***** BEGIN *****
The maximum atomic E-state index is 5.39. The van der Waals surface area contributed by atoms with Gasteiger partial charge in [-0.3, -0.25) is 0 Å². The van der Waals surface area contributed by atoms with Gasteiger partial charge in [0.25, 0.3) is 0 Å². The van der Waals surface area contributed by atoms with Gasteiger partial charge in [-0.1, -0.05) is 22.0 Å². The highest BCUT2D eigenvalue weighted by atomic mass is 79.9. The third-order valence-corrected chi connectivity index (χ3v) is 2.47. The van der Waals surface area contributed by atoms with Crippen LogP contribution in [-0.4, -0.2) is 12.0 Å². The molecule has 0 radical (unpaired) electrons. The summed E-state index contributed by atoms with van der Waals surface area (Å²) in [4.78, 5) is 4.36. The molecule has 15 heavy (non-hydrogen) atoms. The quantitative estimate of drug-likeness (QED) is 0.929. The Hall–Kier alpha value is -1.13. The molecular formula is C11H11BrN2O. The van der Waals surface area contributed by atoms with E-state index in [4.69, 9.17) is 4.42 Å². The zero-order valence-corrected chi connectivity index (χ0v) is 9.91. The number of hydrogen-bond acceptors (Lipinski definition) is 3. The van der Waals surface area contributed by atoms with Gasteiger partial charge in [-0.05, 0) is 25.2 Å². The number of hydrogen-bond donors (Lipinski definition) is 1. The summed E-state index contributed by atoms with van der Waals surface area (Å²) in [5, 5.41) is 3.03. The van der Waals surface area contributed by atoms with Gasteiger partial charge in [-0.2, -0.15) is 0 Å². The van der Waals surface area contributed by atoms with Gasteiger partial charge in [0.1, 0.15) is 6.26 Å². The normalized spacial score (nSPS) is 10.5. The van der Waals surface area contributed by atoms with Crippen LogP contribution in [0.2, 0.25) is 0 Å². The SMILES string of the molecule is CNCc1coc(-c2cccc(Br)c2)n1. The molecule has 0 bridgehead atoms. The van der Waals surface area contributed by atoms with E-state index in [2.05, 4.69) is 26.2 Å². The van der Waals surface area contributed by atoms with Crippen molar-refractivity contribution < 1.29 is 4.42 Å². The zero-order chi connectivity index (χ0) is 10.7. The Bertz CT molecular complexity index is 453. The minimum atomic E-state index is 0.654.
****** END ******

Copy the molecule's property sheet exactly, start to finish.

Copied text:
The maximum atomic E-state index is 5.39. The van der Waals surface area contributed by atoms with Gasteiger partial charge in [-0.3, -0.25) is 0 Å². The van der Waals surface area contributed by atoms with Gasteiger partial charge in [0.25, 0.3) is 0 Å². The van der Waals surface area contributed by atoms with Gasteiger partial charge in [-0.1, -0.05) is 22.0 Å². The highest BCUT2D eigenvalue weighted by atomic mass is 79.9. The third-order valence-corrected chi connectivity index (χ3v) is 2.47. The van der Waals surface area contributed by atoms with Crippen LogP contribution in [-0.4, -0.2) is 12.0 Å². The molecule has 0 radical (unpaired) electrons. The summed E-state index contributed by atoms with van der Waals surface area (Å²) in [4.78, 5) is 4.36. The molecule has 15 heavy (non-hydrogen) atoms. The quantitative estimate of drug-likeness (QED) is 0.929. The Hall–Kier alpha value is -1.13. The molecular formula is C11H11BrN2O. The van der Waals surface area contributed by atoms with E-state index in [4.69, 9.17) is 4.42 Å². The zero-order valence-corrected chi connectivity index (χ0v) is 9.91. The number of hydrogen-bond acceptors (Lipinski definition) is 3. The van der Waals surface area contributed by atoms with Gasteiger partial charge in [-0.05, 0) is 25.2 Å². The number of hydrogen-bond donors (Lipinski definition) is 1. The summed E-state index contributed by atoms with van der Waals surface area (Å²) in [5, 5.41) is 3.03. The van der Waals surface area contributed by atoms with Gasteiger partial charge in [-0.2, -0.15) is 0 Å². The van der Waals surface area contributed by atoms with Gasteiger partial charge in [0.1, 0.15) is 6.26 Å². The normalized spacial score (nSPS) is 10.5. The van der Waals surface area contributed by atoms with Crippen LogP contribution in [0.2, 0.25) is 0 Å². The SMILES string of the molecule is CNCc1coc(-c2cccc(Br)c2)n1. The molecule has 0 bridgehead atoms. The van der Waals surface area contributed by atoms with E-state index in [2.05, 4.69) is 26.2 Å². The van der Waals surface area contributed by atoms with Crippen molar-refractivity contribution < 1.29 is 4.42 Å². The zero-order chi connectivity index (χ0) is 10.7. The Bertz CT molecular complexity index is 453. The minimum atomic E-state index is 0.654.